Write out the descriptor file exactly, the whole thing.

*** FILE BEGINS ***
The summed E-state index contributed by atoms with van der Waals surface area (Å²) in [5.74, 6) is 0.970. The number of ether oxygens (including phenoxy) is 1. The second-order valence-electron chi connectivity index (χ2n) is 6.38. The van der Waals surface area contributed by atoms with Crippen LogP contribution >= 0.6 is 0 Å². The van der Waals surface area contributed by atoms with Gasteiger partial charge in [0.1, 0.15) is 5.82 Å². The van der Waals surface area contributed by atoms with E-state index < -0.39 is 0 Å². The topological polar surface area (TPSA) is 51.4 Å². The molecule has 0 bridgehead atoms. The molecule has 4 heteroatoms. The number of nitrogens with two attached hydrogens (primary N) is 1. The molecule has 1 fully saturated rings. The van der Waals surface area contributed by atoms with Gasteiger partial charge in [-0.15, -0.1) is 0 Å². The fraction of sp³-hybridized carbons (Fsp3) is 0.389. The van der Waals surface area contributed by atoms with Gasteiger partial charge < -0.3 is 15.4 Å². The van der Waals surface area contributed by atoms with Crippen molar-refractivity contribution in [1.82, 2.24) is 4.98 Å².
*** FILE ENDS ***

The summed E-state index contributed by atoms with van der Waals surface area (Å²) in [5.74, 6) is 0.970. The number of ether oxygens (including phenoxy) is 1. The second-order valence-electron chi connectivity index (χ2n) is 6.38. The van der Waals surface area contributed by atoms with Crippen LogP contribution >= 0.6 is 0 Å². The van der Waals surface area contributed by atoms with Gasteiger partial charge in [0.1, 0.15) is 5.82 Å². The van der Waals surface area contributed by atoms with E-state index < -0.39 is 0 Å². The topological polar surface area (TPSA) is 51.4 Å². The molecule has 0 bridgehead atoms. The molecule has 4 heteroatoms. The number of nitrogens with two attached hydrogens (primary N) is 1. The molecule has 1 fully saturated rings. The van der Waals surface area contributed by atoms with Gasteiger partial charge in [-0.15, -0.1) is 0 Å². The fraction of sp³-hybridized carbons (Fsp3) is 0.389. The van der Waals surface area contributed by atoms with Gasteiger partial charge < -0.3 is 15.4 Å². The van der Waals surface area contributed by atoms with Crippen molar-refractivity contribution in [1.82, 2.24) is 4.98 Å².